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United States Department of Agriculture

Agricultural Research Service


item List, Gary

Submitted to: Inform
Publication Type: Popular Publication
Publication Acceptance Date: March 1, 2006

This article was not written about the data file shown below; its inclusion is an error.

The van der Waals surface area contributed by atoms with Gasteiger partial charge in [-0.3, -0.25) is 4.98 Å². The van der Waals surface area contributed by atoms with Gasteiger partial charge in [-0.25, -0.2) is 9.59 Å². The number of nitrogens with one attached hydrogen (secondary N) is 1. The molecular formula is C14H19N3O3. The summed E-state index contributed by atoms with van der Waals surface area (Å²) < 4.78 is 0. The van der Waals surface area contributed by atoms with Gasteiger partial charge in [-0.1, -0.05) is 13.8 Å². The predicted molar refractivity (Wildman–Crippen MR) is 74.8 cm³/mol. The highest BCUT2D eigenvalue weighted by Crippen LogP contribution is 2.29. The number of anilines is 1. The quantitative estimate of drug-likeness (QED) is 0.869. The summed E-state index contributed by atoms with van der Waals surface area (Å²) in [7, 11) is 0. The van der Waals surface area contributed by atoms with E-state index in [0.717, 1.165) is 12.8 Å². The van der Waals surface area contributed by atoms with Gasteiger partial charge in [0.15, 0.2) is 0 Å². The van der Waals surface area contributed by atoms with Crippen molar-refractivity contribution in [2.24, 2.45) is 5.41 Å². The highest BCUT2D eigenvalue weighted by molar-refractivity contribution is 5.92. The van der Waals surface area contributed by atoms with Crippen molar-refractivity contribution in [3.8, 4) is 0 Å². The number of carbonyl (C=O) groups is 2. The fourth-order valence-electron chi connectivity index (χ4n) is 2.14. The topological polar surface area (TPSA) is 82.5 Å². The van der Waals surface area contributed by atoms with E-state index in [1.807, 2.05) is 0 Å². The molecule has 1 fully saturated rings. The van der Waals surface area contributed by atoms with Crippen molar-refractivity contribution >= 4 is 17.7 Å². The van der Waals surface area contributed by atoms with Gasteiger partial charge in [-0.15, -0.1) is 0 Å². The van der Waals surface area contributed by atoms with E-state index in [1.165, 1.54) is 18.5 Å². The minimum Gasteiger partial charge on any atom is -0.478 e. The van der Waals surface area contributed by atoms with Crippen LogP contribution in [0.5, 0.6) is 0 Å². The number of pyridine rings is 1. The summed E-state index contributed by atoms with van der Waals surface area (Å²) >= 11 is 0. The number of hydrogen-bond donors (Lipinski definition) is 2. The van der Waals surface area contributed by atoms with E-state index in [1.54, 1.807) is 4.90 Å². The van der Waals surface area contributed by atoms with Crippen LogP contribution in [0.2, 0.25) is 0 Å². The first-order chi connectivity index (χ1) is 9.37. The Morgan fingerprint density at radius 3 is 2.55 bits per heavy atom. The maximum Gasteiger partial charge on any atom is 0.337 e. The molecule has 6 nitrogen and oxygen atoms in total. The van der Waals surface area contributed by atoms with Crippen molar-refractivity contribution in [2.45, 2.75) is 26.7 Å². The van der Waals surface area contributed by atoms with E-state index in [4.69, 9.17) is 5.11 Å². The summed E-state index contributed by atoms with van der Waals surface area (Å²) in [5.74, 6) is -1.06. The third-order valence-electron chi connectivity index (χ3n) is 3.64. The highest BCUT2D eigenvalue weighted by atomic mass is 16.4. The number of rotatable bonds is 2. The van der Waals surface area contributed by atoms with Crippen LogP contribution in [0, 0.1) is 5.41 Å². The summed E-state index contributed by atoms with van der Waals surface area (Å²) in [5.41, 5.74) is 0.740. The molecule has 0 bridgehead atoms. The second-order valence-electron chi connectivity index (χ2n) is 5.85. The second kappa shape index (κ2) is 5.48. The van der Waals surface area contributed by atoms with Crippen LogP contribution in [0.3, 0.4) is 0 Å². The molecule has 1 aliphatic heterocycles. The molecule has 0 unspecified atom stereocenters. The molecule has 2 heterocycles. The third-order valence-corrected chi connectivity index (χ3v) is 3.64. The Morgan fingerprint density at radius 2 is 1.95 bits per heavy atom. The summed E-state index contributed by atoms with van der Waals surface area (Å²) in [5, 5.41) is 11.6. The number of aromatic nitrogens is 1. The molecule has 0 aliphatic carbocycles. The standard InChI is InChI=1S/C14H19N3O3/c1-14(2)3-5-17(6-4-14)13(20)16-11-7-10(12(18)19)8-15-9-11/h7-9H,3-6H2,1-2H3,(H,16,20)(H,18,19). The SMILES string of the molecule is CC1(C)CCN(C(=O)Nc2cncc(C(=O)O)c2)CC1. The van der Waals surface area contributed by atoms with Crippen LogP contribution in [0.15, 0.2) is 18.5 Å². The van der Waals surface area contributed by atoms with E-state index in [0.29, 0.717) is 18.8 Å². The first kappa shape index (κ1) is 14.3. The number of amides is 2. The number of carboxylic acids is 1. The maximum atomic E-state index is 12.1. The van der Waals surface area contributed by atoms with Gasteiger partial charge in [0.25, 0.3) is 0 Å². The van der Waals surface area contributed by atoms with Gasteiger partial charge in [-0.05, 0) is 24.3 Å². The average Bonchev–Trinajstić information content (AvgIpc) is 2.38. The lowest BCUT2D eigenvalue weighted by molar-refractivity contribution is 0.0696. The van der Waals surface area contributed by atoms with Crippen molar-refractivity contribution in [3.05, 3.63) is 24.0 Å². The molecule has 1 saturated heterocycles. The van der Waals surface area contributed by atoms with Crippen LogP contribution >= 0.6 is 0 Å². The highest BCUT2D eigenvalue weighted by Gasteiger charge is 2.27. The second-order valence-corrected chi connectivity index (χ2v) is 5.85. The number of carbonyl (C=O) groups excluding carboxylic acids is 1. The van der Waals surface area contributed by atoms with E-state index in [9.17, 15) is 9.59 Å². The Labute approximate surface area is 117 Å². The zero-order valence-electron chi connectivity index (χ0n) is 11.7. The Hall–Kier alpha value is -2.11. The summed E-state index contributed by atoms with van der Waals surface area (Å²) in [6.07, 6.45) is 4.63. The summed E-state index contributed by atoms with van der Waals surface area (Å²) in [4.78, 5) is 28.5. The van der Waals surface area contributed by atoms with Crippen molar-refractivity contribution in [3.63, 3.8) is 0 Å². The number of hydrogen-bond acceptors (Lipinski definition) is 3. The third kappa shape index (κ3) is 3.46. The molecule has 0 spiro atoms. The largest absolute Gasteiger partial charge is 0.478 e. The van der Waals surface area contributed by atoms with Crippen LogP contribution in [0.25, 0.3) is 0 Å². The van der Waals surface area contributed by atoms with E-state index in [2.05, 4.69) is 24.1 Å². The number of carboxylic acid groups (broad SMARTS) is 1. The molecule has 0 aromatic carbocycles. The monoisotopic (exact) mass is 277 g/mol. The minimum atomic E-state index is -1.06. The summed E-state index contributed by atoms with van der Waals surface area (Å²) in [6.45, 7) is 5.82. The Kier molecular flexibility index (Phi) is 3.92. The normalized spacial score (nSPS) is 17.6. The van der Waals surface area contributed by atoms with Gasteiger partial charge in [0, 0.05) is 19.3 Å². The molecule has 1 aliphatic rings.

Publication Date: April 1, 2006
Citation: List, G.R. 2006. Giants of the past: Hippolyte Mege (1817-1880). Inform. 17(4):264.